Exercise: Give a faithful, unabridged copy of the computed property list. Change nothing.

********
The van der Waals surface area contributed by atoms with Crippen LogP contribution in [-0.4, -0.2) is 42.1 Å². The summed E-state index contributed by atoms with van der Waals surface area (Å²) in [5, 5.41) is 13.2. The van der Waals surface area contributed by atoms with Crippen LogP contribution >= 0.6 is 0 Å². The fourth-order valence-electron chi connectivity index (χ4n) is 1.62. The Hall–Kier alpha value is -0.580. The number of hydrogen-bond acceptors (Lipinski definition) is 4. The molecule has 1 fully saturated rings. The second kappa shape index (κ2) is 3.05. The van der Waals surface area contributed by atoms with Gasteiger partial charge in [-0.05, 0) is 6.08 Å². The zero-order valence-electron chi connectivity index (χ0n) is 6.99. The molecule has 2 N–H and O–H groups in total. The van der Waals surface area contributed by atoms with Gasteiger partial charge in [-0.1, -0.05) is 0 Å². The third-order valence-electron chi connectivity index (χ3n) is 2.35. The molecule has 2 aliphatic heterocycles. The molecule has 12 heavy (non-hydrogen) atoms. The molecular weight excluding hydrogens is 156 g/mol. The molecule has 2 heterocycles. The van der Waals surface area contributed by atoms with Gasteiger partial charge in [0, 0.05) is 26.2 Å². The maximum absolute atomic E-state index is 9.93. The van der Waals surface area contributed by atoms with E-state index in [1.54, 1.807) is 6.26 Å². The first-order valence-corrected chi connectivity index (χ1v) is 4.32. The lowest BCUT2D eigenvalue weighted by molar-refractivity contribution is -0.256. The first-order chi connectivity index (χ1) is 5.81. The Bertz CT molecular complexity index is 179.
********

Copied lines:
The van der Waals surface area contributed by atoms with Crippen LogP contribution in [-0.4, -0.2) is 42.1 Å². The summed E-state index contributed by atoms with van der Waals surface area (Å²) in [5, 5.41) is 13.2. The van der Waals surface area contributed by atoms with Crippen LogP contribution >= 0.6 is 0 Å². The fourth-order valence-electron chi connectivity index (χ4n) is 1.62. The Hall–Kier alpha value is -0.580. The number of hydrogen-bond acceptors (Lipinski definition) is 4. The molecule has 1 fully saturated rings. The second kappa shape index (κ2) is 3.05. The van der Waals surface area contributed by atoms with Gasteiger partial charge in [-0.05, 0) is 6.08 Å². The zero-order valence-electron chi connectivity index (χ0n) is 6.99. The molecule has 2 N–H and O–H groups in total. The van der Waals surface area contributed by atoms with Gasteiger partial charge in [-0.1, -0.05) is 0 Å². The third-order valence-electron chi connectivity index (χ3n) is 2.35. The molecule has 2 aliphatic heterocycles. The molecule has 12 heavy (non-hydrogen) atoms. The molecular weight excluding hydrogens is 156 g/mol. The molecule has 2 heterocycles. The van der Waals surface area contributed by atoms with Gasteiger partial charge in [0, 0.05) is 26.2 Å². The maximum absolute atomic E-state index is 9.93. The van der Waals surface area contributed by atoms with E-state index in [1.54, 1.807) is 6.26 Å². The first-order valence-corrected chi connectivity index (χ1v) is 4.32. The lowest BCUT2D eigenvalue weighted by molar-refractivity contribution is -0.256. The first-order chi connectivity index (χ1) is 5.81. The Bertz CT molecular complexity index is 179.